In The Know: Oklahoma’s nursing home staffing shortage | Plans for a new governor’s mansion? | Super PACs, dark money in governor’s race

In The KnowIn The Know is your daily briefing on Oklahoma policy-related news. Inclusion of a story does not necessarily mean endorsement by the Oklahoma Policy Institute. Some stories included here are behind paywall or require subscription. OK Policy encourages the support of Oklahoma’s state and local media, which are vital to an informed citizenry. Subscribe to In The Know and see past editions.

Oklahoma News

Nursing Home Worker Shortage Puts Aging Oklahomans at Risk: Daily nasal swabs and layers of gloves, masks and other protective equipment became the norm for nursing home staff at the height of the COVID-19 pandemic. For some, these demands remain a reality and are part of what’s driving workers out of the industry leaving aging Oklahomans without proper care. [Oklahoma Watch]

Stitt’s secret plan to build a new Governor’s mansion: The Governor’s office confirms the first family moved into the historic Governor’s mansion in August of 2019. The first family didn’t stay. Instead, the Stitts purchased a $2.7 million dollar estate at Oak Tree Golf and Country Club, twenty miles away from the State Capitol. Last year, the state completed a $2 million renovation of the historic mansion, including a new roof, new windows, new geothermal heating system, new kitchen and repairs for the electrical, plumbing and structural issues. According to the Office of Management Enterprise Services, the state poured $2,090,580 in taxpayer money into a home where our governor does not live. [KFOR]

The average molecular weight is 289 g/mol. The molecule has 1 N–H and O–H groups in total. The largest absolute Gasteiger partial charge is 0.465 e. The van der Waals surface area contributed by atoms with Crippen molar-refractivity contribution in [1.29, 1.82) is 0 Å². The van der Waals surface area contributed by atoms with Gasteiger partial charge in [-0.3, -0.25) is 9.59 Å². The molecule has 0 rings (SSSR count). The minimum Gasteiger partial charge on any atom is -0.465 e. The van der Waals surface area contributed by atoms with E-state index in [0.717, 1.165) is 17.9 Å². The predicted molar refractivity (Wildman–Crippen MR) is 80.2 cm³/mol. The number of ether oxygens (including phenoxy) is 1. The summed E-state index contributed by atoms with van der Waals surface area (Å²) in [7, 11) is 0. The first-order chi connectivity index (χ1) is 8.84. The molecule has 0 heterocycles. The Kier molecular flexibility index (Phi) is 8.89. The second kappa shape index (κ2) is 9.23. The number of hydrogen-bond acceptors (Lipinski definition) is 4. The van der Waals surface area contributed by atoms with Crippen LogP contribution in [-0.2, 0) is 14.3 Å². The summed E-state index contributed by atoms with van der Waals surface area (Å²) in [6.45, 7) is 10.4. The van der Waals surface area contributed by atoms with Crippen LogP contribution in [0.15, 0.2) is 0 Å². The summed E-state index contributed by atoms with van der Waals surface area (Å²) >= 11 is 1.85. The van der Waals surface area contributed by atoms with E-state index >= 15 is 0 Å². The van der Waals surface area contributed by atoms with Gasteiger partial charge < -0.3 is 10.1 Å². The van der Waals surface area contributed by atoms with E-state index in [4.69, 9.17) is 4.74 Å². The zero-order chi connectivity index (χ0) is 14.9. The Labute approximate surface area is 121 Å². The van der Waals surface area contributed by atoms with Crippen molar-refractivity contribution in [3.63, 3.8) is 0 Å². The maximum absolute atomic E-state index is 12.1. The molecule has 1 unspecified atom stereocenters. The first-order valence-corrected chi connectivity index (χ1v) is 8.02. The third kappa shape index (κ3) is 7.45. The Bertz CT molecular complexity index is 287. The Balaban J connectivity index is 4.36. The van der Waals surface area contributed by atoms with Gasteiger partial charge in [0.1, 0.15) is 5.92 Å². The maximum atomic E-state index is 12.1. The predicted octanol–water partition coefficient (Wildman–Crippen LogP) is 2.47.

Outside groups are outspending candidates in the Oklahoma governor’s race: Super PACs and dark money groups have poured more than $12.5 million into television ads attacking Gov. Kevin Stitt and boosting his Democratic opponent Joy Hofmeister before the November election. The outside groups have so far spent more than the Stitt and Hofmeister campaigns combined, data from advertising analysis firm AdImpact shows. [The Frontier]

Oklahoma tribal leaders endorse Hofmeister, respond to dark money allegations: Leaders of Oklahoma’s Five Tribes made a rare joint political endorsement on Tuesday to back Democrat Joy Hofmeister’s gubernatorial campaign. [The Oklahoman]

Federal Government News

$141M in grants awarded to five Oklahoma tribes to expand wireless technology: Grants totaling more than $141.5 million have been awarded from the Internet for All initiative to five tribes in Oklahoma, the U.S. Department of Commerce’s National Telecommunications and Information Administration (NTIA) has announced. [Tulsa World]

Voting and Election News

Five key policy differences between Hofmeister and Stitt in Oklahoma governor’s election: With the election for governor less than a month away, Gov. Kevin Stitt and Joy Hofmeister continue to try and separate themselves, highlighting their differences and what issues are most important to them. [The Oklahoman]

  • The future of SoonerCare is on Oklahoma’s November ballot [KOSU]

Are you ready for the general election? What to know before Nov. 8 voting in Oklahoma: Election Day is less than month away when Oklahoma voters will cast ballots for candidates in the general election. From registration to absentee ballots and everything between, we’ve gathered the information you need to prepare to vote on Nov. 8. [The Oklahoman]

Watch Oklahoma County DA candidates Vicki Behenna and Kevin Calvey debate: Oklahoma County District Attorney candidates Vicki Behenna and Kevin Calvey participate in a debate on Oct. 11 [NonDoc / YouTube]

Editorial: Gubernatorial debate should be of interest to all voters: In this day and age when candidates are reaching out to constituents more through their own websites and branding efforts than by actually engaging one another to articulate their platforms, it’s good to see that there still is room for good old-fashioned televised debate. [Enid News & Eagle]

Health News